Announcement

Collapse
No announcement yet.

What is this steel grade and what are its properties? Grade: 1530M

Collapse
X
 
  • Filter
  • Time
  • Show
Clear All
new posts

  • What is this steel grade and what are its properties? Grade: 1530M

    I am trying to find information on the steel used for the extensions of the helical piles that I am using.

    It says that they conform to ASTM576, Grade 1530M with 90ksi minimum yield strength.

    I can not seem to find any info on the grade.


    The issue is that we are welding low carbon steel caps on top of the piles, but some of our welds are breaking from only the weight of a person standing on the edge plate (14" x 14" x 1")

    Thanks

    -Mike

  • #2
    I see some sucker rod is made from grade 1530M. .31 - .36 Carbon plus other alloying elements. What process & filler are you using? Any preheat/post heat?

    http://www.tenaris.com/shared/documents/files/cb24.pdf
    --- RJL ----------------------------------------------

    Ordinarily I'm insane, but I have lucid moments when I'm merely stupid.
    -------------------------

    Comment


    • #3
      Thanks for the reply.

      They are be stick welded on site with no preheat or slow cooling. I couldnt tell you anymore than that as I am not the one welding them...

      Comment


      • #4
        Originally posted by usmcpop View Post
        I see some sucker rod is made from grade 1530M. .31 - .36 Carbon plus other alloying elements. What process & filler are you using? Any preheat/post heat?

        http://www.tenaris.com/shared/documents/files/cb24.pdf
        Without the information requested above, there is no way to answer your question. Describe the whole welding process. Sounds like hydrogen embrittlement, caused by improper WP or filler. Lack of pre and/or post heat could do it.
        Last edited by Northweldor; 11-14-2014, 07:21 AM.

        Comment


        • #5
          I have no contact with the welder unfortunately

          What would the proper process and materials be?

          Are low hydrogen rods a must?

          Comment


          • #6
            At very least use a low-hydrogen process.
            --- RJL ----------------------------------------------

            Ordinarily I'm insane, but I have lucid moments when I'm merely stupid.
            -------------------------

            Comment


            • #7
              Originally posted by alpha View Post
              I have no contact with the welder unfortunately

              What would the proper process and materials be?

              Are low hydrogen rods a must?
              Again, with the info you have given, no way to answer your questions. Low hydrogen fillers are no guarantee, lacking pre- and post-heat information, weld process, etc.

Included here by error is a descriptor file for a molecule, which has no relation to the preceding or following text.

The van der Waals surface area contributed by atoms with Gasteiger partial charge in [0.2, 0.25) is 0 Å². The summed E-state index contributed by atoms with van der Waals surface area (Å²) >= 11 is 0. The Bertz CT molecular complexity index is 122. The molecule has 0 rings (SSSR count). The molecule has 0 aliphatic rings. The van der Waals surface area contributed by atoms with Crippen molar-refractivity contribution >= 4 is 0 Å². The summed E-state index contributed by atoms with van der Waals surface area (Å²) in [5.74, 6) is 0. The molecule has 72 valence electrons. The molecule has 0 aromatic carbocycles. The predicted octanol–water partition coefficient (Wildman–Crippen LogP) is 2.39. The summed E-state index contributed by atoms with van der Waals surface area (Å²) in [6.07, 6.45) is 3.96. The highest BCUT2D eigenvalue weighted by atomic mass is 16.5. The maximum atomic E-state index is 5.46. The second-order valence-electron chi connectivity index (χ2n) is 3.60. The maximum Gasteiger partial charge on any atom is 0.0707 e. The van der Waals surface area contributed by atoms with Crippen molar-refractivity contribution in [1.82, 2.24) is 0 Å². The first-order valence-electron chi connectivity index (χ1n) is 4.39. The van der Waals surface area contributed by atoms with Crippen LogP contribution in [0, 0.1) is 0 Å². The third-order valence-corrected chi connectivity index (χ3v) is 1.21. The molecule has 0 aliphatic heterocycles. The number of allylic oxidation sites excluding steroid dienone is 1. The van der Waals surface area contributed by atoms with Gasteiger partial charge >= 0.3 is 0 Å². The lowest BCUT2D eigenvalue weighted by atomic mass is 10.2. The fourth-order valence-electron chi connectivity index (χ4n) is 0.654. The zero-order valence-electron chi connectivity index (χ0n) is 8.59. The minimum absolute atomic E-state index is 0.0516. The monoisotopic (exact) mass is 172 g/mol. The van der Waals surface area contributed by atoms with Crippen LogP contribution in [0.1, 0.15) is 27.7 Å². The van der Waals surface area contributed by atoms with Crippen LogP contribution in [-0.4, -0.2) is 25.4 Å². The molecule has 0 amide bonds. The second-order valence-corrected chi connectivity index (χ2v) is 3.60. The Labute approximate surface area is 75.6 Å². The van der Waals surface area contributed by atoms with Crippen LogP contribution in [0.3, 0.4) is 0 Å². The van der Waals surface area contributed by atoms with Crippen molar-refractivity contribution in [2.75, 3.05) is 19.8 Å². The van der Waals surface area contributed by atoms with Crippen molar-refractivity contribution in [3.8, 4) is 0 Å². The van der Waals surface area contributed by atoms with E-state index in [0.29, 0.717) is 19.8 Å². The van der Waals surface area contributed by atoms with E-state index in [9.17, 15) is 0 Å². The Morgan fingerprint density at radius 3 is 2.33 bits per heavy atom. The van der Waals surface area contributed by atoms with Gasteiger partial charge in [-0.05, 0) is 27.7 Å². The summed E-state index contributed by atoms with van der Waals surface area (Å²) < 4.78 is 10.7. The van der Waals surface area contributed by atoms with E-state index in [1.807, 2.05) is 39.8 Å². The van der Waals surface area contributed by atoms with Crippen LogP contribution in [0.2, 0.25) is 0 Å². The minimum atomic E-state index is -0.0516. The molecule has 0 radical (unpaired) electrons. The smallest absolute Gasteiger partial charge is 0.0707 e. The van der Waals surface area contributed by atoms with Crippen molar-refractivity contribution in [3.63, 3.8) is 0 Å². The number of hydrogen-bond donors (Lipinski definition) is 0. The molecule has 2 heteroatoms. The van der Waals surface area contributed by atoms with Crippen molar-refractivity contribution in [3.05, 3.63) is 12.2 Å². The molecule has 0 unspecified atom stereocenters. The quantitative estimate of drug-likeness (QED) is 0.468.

If "some our welds are breaking", how is it that you "have no contact with the welder"???
              Last edited by Northweldor; 11-15-2014, 07:30 AM.

              Comment


              • #8
                Originally posted by Northweldor View Post
                Again, with the info you have given, no way to answer your questions. Low hydrogen fillers are no guarantee, lacking pre- and post-heat information, weld process, etc.

                If "some our welds are breaking", how is it that you "have no contact with the welder"???
                There is no pre heat, and no post heat being applied.


                A hired welder came onto the construction site to weld on helical pile caps. He simply came, welded, and left. I know they are breaking because I am on the job site.

                Comment


                • #9
                  Originally posted by alpha View Post
                  There is no pre heat, and no post heat being applied.


                  A hired welder came onto the construction site to weld on helical pile caps. He simply came, welded, and left. I know they are breaking because I am on the job site.
                  As has already been indicated by usmcpop, this was a medium carbon steel being welded to a low carbon steel, and the job-site contractor should have specified the weld procedure completely to the weldor, including the type of filler to be used, the process, preheat, postheat, interpass temperatures, etc, and made sure that they were followed. If this was not done, then the contractor is on the hook for the repairs, which will involve removal, reprep, and doing the job properly. If the weldor has not yet been paid, you can try witholding payment, but if the above was not done, the contractor is responsible.

                  The cause, as I stated above, is likely hydrogen embrittlement, caused by incompetent welding procedures, and the pile manufacturer probably would have supplied the correct pre-qualified procedure with the piles.

                  Comment

                  Working...
                  X